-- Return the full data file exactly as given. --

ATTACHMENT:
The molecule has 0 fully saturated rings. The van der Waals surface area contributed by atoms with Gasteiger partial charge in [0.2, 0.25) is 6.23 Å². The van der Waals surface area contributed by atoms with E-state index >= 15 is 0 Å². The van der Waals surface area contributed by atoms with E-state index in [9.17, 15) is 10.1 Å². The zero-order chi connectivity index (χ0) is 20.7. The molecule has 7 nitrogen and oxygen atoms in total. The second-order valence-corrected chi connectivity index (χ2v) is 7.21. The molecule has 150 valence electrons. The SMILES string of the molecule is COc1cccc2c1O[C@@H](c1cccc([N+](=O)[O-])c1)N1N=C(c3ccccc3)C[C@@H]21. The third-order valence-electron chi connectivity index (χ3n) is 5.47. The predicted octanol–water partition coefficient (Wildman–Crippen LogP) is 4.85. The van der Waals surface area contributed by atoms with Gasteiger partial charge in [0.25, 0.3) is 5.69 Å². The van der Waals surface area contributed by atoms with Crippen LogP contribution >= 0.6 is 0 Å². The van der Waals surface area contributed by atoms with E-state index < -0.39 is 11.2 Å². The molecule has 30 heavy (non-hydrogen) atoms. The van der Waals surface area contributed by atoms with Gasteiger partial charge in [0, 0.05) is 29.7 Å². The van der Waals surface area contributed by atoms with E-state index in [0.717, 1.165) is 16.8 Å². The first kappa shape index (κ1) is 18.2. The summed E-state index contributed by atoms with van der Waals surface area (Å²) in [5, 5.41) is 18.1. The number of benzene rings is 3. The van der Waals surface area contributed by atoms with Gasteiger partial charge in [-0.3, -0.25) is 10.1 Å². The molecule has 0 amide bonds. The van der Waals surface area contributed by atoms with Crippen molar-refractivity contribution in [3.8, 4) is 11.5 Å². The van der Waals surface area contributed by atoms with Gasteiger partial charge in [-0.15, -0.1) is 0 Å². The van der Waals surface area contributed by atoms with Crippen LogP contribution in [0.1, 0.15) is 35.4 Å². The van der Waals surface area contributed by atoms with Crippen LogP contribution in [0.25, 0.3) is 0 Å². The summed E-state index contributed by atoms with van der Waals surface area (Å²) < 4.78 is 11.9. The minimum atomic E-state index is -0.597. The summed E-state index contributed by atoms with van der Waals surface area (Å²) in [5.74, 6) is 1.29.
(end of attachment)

The molecule has 0 fully saturated rings. The van der Waals surface area contributed by atoms with Gasteiger partial charge in [0.2, 0.25) is 6.23 Å². The van der Waals surface area contributed by atoms with E-state index >= 15 is 0 Å². The van der Waals surface area contributed by atoms with E-state index in [9.17, 15) is 10.1 Å². The zero-order chi connectivity index (χ0) is 20.7. The molecule has 7 nitrogen and oxygen atoms in total. The second-order valence-corrected chi connectivity index (χ2v) is 7.21. The molecule has 150 valence electrons. The SMILES string of the molecule is COc1cccc2c1O[C@@H](c1cccc([N+](=O)[O-])c1)N1N=C(c3ccccc3)C[C@@H]21. The third-order valence-electron chi connectivity index (χ3n) is 5.47. The predicted octanol–water partition coefficient (Wildman–Crippen LogP) is 4.85. The van der Waals surface area contributed by atoms with Gasteiger partial charge in [0.25, 0.3) is 5.69 Å². The van der Waals surface area contributed by atoms with Crippen LogP contribution >= 0.6 is 0 Å². The van der Waals surface area contributed by atoms with E-state index < -0.39 is 11.2 Å². The molecule has 30 heavy (non-hydrogen) atoms. The van der Waals surface area contributed by atoms with Gasteiger partial charge in [0, 0.05) is 29.7 Å². The van der Waals surface area contributed by atoms with E-state index in [0.717, 1.165) is 16.8 Å². The first kappa shape index (κ1) is 18.2. The summed E-state index contributed by atoms with van der Waals surface area (Å²) in [5, 5.41) is 18.1. The number of benzene rings is 3. The van der Waals surface area contributed by atoms with Gasteiger partial charge in [-0.3, -0.25) is 10.1 Å². The molecule has 0 amide bonds. The van der Waals surface area contributed by atoms with Crippen molar-refractivity contribution in [3.8, 4) is 11.5 Å². The van der Waals surface area contributed by atoms with Gasteiger partial charge in [-0.15, -0.1) is 0 Å². The van der Waals surface area contributed by atoms with Crippen LogP contribution in [0.1, 0.15) is 35.4 Å². The van der Waals surface area contributed by atoms with Crippen LogP contribution in [0.25, 0.3) is 0 Å². The summed E-state index contributed by atoms with van der Waals surface area (Å²) < 4.78 is 11.9. The minimum atomic E-state index is -0.597. The summed E-state index contributed by atoms with van der Waals surface area (Å²) in [5.74, 6) is 1.29.